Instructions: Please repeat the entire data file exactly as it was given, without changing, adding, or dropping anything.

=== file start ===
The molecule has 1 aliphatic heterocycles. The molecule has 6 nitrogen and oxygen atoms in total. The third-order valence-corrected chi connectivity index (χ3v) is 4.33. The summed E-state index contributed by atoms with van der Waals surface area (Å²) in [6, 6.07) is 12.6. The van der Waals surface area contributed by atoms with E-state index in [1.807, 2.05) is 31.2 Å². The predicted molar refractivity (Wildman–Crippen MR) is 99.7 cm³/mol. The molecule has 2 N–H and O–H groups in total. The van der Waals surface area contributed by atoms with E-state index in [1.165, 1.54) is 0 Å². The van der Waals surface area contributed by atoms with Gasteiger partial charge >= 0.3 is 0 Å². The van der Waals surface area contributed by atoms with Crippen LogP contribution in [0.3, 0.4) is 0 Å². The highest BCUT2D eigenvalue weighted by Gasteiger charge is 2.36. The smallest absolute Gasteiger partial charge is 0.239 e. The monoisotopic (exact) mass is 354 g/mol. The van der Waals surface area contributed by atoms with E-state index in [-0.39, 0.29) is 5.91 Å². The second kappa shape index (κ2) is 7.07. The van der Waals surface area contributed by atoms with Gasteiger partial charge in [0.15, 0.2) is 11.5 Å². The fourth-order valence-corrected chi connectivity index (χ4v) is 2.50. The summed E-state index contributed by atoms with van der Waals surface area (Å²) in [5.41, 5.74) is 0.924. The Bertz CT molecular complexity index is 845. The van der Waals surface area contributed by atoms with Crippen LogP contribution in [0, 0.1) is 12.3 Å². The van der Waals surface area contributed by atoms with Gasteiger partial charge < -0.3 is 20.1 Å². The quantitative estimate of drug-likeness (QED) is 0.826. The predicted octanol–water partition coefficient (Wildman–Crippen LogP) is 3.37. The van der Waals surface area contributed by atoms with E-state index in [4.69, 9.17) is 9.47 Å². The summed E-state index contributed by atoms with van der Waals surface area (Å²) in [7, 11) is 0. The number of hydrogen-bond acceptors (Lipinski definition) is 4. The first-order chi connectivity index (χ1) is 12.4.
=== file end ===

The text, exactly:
The molecule has 1 aliphatic heterocycles. The molecule has 6 nitrogen and oxygen atoms in total. The third-order valence-corrected chi connectivity index (χ3v) is 4.33. The summed E-state index contributed by atoms with van der Waals surface area (Å²) in [6, 6.07) is 12.6. The van der Waals surface area contributed by atoms with E-state index in [1.807, 2.05) is 31.2 Å². The predicted molar refractivity (Wildman–Crippen MR) is 99.7 cm³/mol. The molecule has 2 N–H and O–H groups in total. The van der Waals surface area contributed by atoms with E-state index in [1.165, 1.54) is 0 Å². The van der Waals surface area contributed by atoms with Gasteiger partial charge >= 0.3 is 0 Å². The van der Waals surface area contributed by atoms with Crippen LogP contribution in [0.3, 0.4) is 0 Å². The highest BCUT2D eigenvalue weighted by Gasteiger charge is 2.36. The smallest absolute Gasteiger partial charge is 0.239 e. The monoisotopic (exact) mass is 354 g/mol. The van der Waals surface area contributed by atoms with E-state index in [-0.39, 0.29) is 5.91 Å². The second kappa shape index (κ2) is 7.07. The van der Waals surface area contributed by atoms with Gasteiger partial charge in [0.15, 0.2) is 11.5 Å². The fourth-order valence-corrected chi connectivity index (χ4v) is 2.50. The summed E-state index contributed by atoms with van der Waals surface area (Å²) in [5.41, 5.74) is 0.924. The Bertz CT molecular complexity index is 845. The van der Waals surface area contributed by atoms with Crippen LogP contribution in [0, 0.1) is 12.3 Å². The van der Waals surface area contributed by atoms with Gasteiger partial charge < -0.3 is 20.1 Å². The quantitative estimate of drug-likeness (QED) is 0.826. The predicted octanol–water partition coefficient (Wildman–Crippen LogP) is 3.37. The van der Waals surface area contributed by atoms with E-state index in [4.69, 9.17) is 9.47 Å². The summed E-state index contributed by atoms with van der Waals surface area (Å²) in [7, 11) is 0. The number of hydrogen-bond acceptors (Lipinski definition) is 4. The first-order chi connectivity index (χ1) is 12.4.